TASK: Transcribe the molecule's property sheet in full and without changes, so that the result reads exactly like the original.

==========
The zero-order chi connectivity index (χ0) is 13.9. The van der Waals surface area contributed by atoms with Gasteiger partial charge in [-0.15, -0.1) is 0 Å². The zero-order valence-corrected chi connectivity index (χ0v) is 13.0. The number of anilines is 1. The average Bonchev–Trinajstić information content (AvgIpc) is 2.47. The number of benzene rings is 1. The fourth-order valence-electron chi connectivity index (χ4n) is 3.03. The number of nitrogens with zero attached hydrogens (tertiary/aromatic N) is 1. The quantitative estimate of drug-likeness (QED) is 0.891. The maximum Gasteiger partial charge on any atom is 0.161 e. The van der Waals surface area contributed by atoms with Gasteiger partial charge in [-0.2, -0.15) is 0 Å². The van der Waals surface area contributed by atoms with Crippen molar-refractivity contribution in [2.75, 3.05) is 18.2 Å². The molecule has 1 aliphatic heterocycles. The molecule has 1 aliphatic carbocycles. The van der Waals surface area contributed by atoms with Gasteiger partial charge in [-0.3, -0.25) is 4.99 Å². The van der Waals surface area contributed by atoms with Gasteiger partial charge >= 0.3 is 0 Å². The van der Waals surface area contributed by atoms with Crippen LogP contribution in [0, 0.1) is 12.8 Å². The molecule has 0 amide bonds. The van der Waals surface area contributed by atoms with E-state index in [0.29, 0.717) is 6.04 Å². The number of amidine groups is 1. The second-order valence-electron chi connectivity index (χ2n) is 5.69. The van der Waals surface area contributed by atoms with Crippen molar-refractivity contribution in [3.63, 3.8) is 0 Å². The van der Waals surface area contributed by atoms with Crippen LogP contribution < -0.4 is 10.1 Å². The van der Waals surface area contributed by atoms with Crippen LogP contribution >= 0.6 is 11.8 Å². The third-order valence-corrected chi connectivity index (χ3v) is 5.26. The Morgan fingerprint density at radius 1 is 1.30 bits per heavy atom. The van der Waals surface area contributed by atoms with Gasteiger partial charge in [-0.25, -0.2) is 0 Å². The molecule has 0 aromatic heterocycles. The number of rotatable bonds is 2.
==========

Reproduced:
The zero-order chi connectivity index (χ0) is 13.9. The van der Waals surface area contributed by atoms with Gasteiger partial charge in [-0.15, -0.1) is 0 Å². The zero-order valence-corrected chi connectivity index (χ0v) is 13.0. The number of anilines is 1. The average Bonchev–Trinajstić information content (AvgIpc) is 2.47. The number of benzene rings is 1. The fourth-order valence-electron chi connectivity index (χ4n) is 3.03. The number of nitrogens with zero attached hydrogens (tertiary/aromatic N) is 1. The quantitative estimate of drug-likeness (QED) is 0.891. The maximum Gasteiger partial charge on any atom is 0.161 e. The van der Waals surface area contributed by atoms with Gasteiger partial charge in [-0.2, -0.15) is 0 Å². The van der Waals surface area contributed by atoms with Crippen molar-refractivity contribution in [2.75, 3.05) is 18.2 Å². The molecule has 1 aliphatic heterocycles. The molecule has 1 aliphatic carbocycles. The van der Waals surface area contributed by atoms with Gasteiger partial charge in [-0.3, -0.25) is 4.99 Å². The van der Waals surface area contributed by atoms with Gasteiger partial charge >= 0.3 is 0 Å². The van der Waals surface area contributed by atoms with Crippen LogP contribution in [0, 0.1) is 12.8 Å². The molecule has 0 amide bonds. The van der Waals surface area contributed by atoms with E-state index in [0.29, 0.717) is 6.04 Å². The number of amidine groups is 1. The second-order valence-electron chi connectivity index (χ2n) is 5.69. The van der Waals surface area contributed by atoms with Crippen molar-refractivity contribution in [3.63, 3.8) is 0 Å². The van der Waals surface area contributed by atoms with Crippen LogP contribution < -0.4 is 10.1 Å². The van der Waals surface area contributed by atoms with Crippen LogP contribution >= 0.6 is 11.8 Å². The third-order valence-corrected chi connectivity index (χ3v) is 5.26. The Morgan fingerprint density at radius 1 is 1.30 bits per heavy atom. The van der Waals surface area contributed by atoms with Gasteiger partial charge in [-0.25, -0.2) is 0 Å². The molecule has 0 aromatic heterocycles. The number of rotatable bonds is 2.